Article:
In some areas, with authorization from the Philippine Government in exile, local partisans started printing issues of their own paper money (a few samples shown - not to scale) - using whatever materials were available and improvising printing presses. Bearers of such currency were subject to torture and summary execution, by the Japanese military, if caught.

The printings far exceeded the amounts authorized - but, to complicate matters even further, the invading Japanese seized the printing plates in Bohol - and got in on the act of printing and issuing this currency for their own use.

The synopsis of the provincial events is available in Krause's 'Standard Catalog of World Paper Money' (Specialized Issues) Volume One.  Counterfeits were rampant and the catalogue should be consulted for further details


Some official printings were rudimentary and on paper that did not age well when used in tropical conditions.

The notes from Bohol and Negros Provinces were even printed on  available heavy manila paper normally used for sugar-bags - but - all were intended to be redeemed in due course by the legitimate Government of the Philippines.  Notes known to have been printed by the Japanese were to be excluded from this redemption and known details are shown in Krause's 'Standard  Catalog of World Paper Money' (Specialized Issues) Volume One.


Provinces of Bohol (1942) and Negros Island (1944)

(These notes are of the types issued by local partisans using improvised paper materials.)

Provincial notes of Mountain Province (1942), Iloilo (1941-42 -44) and Negros Occidental (1942).

Samples found today are often pristine - from being hidden away - or, they are very well-worn!

Collectors can expect to pick up samples of this Emergency scrip at reasonable market prices starting at a few dollars.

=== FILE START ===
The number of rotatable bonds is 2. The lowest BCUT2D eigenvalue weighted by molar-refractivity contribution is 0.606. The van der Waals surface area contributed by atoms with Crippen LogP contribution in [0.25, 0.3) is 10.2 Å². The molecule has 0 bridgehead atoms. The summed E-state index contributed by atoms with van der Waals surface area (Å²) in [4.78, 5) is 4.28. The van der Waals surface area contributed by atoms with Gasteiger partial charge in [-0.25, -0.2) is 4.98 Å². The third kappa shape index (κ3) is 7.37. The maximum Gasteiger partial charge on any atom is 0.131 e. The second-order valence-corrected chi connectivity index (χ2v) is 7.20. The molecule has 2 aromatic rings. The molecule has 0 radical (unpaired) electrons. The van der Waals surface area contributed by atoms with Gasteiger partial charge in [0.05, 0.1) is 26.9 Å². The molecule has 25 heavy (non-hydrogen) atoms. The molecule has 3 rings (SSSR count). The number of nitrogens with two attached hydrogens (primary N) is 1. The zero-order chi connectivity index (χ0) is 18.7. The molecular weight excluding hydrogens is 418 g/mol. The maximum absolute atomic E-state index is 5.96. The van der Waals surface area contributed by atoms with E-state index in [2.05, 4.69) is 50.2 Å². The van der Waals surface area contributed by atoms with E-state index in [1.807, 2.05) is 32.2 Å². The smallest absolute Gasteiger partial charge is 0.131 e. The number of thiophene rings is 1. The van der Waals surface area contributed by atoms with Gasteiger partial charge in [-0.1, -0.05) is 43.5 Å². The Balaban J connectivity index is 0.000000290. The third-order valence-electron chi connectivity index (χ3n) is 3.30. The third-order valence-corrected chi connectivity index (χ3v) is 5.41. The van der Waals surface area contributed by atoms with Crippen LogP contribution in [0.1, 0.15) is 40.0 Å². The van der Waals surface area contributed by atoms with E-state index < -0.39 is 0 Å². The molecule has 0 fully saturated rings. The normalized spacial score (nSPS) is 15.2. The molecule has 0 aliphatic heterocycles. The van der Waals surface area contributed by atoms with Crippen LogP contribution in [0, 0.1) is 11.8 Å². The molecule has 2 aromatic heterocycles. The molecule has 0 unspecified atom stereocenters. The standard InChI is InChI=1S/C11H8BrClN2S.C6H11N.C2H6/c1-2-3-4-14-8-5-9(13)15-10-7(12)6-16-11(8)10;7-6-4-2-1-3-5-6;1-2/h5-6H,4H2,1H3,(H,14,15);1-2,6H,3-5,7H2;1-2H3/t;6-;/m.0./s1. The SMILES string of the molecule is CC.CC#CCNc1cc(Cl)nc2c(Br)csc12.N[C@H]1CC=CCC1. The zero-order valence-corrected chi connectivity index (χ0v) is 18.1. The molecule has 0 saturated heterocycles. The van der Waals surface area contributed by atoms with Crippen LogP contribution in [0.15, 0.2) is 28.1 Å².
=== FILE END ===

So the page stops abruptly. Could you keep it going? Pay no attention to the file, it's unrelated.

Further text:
The second issue of Japanese 'official' notes (1943) was on reasonably good watermarked paper, and - in imitation of U.S. notes that had been in use prior to the invasion - they were one sized. The fronts of notes of One Peso and above were similarly decorated with the Rizal Monument and serial numbered instead of the country of origin letters that were used on the invasion notes distributed elsewhere.

These earlier invasion notes can be identified with area letters ... B = Burma, M = Malaya, O = Oceania, S = Sumatra  ... and P = Philippines.  Occasionally, a second letter was added to signify a province or other major area..

The backs were usually relatively basic with scrollwork and denomination shown by number or word..

The Invasion Note preparation was not always professionally done, due to the haste in putting the new Japanese Government currency on the street - various examples of poor cutting, plate misalignment, and ink smudges etc. were abundant (see below).




Due to the enormous quantities of these Japanese Invasion Money (J.I.M.) issues that were available in uncirculated condition after WWII - the buying prices for Military currency collectors has always been very low as a rule. It is only very recently - after 70 years of delving through dealers' scratch boxes or 'cheapies' folders for the odd scarce note to complete a denomination range - that J.I.M. gatherers have noted a slight increase in prices as retailers' stocks of top quality notes are slowly diminishing.

Many of the Philippines' J.I.M. uncirculated notes were purloined by the bale-load from storages by crooked speculators and were passed in for reimbursement - and/or stamped illegally as having passed through the Reparation organization at war's end - so many in fact, that the system crashed and the notes became worthless and tonnes were officially destroyed. However, it doesn't seem to make much difference in the collector market price structure.



CAVEAT EMPTOR - Buy and Sell sites on the Internet are also trending upwards in prices for these notes - however, don't get carried away - or get me wrong - there are still literally tonnes of these J.I.M. notes hoarded away - stamped and unstamped. I have no doubt, they will appear again in substantial numbers as time passes and prices tempt inheritors of collections to re-sell these interesting pieces of historical occupation paper-money.



During the initial, successful years of the occupation of Europe during WWII by troops of Nazi Germany, the  issue of currency notes was under the strict control of the military administration.

In some of the more friendly places - such as Ukraine - they printed and issued low value bi-lingual notes that were for use by the population as well as military personnel - but, they also took control of the official note-printing facilities of the conquered nations - like France - and authorized production of higher value notes for commercial use and to maintain the economy.